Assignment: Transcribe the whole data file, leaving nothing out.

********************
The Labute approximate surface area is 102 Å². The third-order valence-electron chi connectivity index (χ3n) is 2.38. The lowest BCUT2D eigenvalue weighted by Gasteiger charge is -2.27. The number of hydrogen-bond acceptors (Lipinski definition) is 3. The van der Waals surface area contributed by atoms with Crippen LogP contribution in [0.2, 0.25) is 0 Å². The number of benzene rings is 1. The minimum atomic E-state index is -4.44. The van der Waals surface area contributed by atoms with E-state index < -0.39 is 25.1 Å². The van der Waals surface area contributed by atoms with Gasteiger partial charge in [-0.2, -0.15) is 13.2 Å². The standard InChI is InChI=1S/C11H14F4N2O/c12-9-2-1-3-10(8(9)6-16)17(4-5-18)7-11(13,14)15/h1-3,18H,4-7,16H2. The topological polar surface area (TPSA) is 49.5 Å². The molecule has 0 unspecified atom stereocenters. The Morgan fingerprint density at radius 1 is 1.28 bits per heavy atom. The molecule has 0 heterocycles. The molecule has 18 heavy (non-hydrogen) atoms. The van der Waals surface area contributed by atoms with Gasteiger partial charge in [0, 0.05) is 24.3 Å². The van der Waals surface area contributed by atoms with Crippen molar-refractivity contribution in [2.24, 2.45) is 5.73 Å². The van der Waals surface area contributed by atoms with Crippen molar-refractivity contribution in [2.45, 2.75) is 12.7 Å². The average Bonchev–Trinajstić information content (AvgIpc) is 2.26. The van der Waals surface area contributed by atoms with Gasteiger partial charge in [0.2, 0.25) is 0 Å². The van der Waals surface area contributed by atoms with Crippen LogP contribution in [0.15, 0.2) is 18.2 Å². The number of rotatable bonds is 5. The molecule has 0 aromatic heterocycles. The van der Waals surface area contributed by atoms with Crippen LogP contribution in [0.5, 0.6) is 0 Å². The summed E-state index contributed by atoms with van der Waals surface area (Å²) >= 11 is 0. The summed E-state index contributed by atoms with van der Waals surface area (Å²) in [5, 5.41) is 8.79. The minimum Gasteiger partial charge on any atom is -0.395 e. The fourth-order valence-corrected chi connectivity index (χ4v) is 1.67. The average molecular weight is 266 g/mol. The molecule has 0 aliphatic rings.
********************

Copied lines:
The Labute approximate surface area is 102 Å². The third-order valence-electron chi connectivity index (χ3n) is 2.38. The lowest BCUT2D eigenvalue weighted by Gasteiger charge is -2.27. The number of hydrogen-bond acceptors (Lipinski definition) is 3. The van der Waals surface area contributed by atoms with Crippen LogP contribution in [0.2, 0.25) is 0 Å². The number of benzene rings is 1. The minimum atomic E-state index is -4.44. The van der Waals surface area contributed by atoms with E-state index < -0.39 is 25.1 Å². The van der Waals surface area contributed by atoms with Gasteiger partial charge in [-0.2, -0.15) is 13.2 Å². The standard InChI is InChI=1S/C11H14F4N2O/c12-9-2-1-3-10(8(9)6-16)17(4-5-18)7-11(13,14)15/h1-3,18H,4-7,16H2. The topological polar surface area (TPSA) is 49.5 Å². The molecule has 0 unspecified atom stereocenters. The Morgan fingerprint density at radius 1 is 1.28 bits per heavy atom. The molecule has 0 heterocycles. The molecule has 18 heavy (non-hydrogen) atoms. The van der Waals surface area contributed by atoms with Gasteiger partial charge in [0, 0.05) is 24.3 Å². The van der Waals surface area contributed by atoms with Crippen molar-refractivity contribution in [2.24, 2.45) is 5.73 Å². The van der Waals surface area contributed by atoms with Crippen molar-refractivity contribution in [2.45, 2.75) is 12.7 Å². The average Bonchev–Trinajstić information content (AvgIpc) is 2.26. The van der Waals surface area contributed by atoms with Gasteiger partial charge in [0.2, 0.25) is 0 Å². The van der Waals surface area contributed by atoms with Crippen LogP contribution in [0.15, 0.2) is 18.2 Å². The number of rotatable bonds is 5. The molecule has 0 aromatic heterocycles. The van der Waals surface area contributed by atoms with Crippen LogP contribution in [0.5, 0.6) is 0 Å². The summed E-state index contributed by atoms with van der Waals surface area (Å²) >= 11 is 0. The summed E-state index contributed by atoms with van der Waals surface area (Å²) in [5, 5.41) is 8.79. The minimum Gasteiger partial charge on any atom is -0.395 e. The fourth-order valence-corrected chi connectivity index (χ4v) is 1.67. The average molecular weight is 266 g/mol. The molecule has 0 aliphatic rings.